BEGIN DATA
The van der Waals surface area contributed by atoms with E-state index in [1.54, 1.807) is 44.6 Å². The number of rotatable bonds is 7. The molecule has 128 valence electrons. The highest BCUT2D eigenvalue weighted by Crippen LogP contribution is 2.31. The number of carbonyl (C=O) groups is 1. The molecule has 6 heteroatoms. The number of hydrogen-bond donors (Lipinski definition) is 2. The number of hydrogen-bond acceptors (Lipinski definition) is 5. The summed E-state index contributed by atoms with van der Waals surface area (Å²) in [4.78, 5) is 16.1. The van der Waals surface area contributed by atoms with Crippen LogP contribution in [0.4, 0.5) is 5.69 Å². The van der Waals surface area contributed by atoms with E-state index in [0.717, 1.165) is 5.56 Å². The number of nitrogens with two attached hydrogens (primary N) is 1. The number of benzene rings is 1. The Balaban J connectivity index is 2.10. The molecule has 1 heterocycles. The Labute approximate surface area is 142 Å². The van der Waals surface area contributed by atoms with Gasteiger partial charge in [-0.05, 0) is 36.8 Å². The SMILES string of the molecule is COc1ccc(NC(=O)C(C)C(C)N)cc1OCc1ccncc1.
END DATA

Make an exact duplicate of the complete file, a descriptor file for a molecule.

The van der Waals surface area contributed by atoms with E-state index in [1.54, 1.807) is 44.6 Å². The number of rotatable bonds is 7. The molecule has 128 valence electrons. The highest BCUT2D eigenvalue weighted by Crippen LogP contribution is 2.31. The number of carbonyl (C=O) groups is 1. The molecule has 6 heteroatoms. The number of hydrogen-bond donors (Lipinski definition) is 2. The number of hydrogen-bond acceptors (Lipinski definition) is 5. The summed E-state index contributed by atoms with van der Waals surface area (Å²) in [4.78, 5) is 16.1. The van der Waals surface area contributed by atoms with Crippen LogP contribution in [0.4, 0.5) is 5.69 Å². The van der Waals surface area contributed by atoms with E-state index in [0.717, 1.165) is 5.56 Å². The number of nitrogens with two attached hydrogens (primary N) is 1. The number of benzene rings is 1. The Balaban J connectivity index is 2.10. The molecule has 1 heterocycles. The Labute approximate surface area is 142 Å². The van der Waals surface area contributed by atoms with Gasteiger partial charge in [-0.05, 0) is 36.8 Å². The SMILES string of the molecule is COc1ccc(NC(=O)C(C)C(C)N)cc1OCc1ccncc1.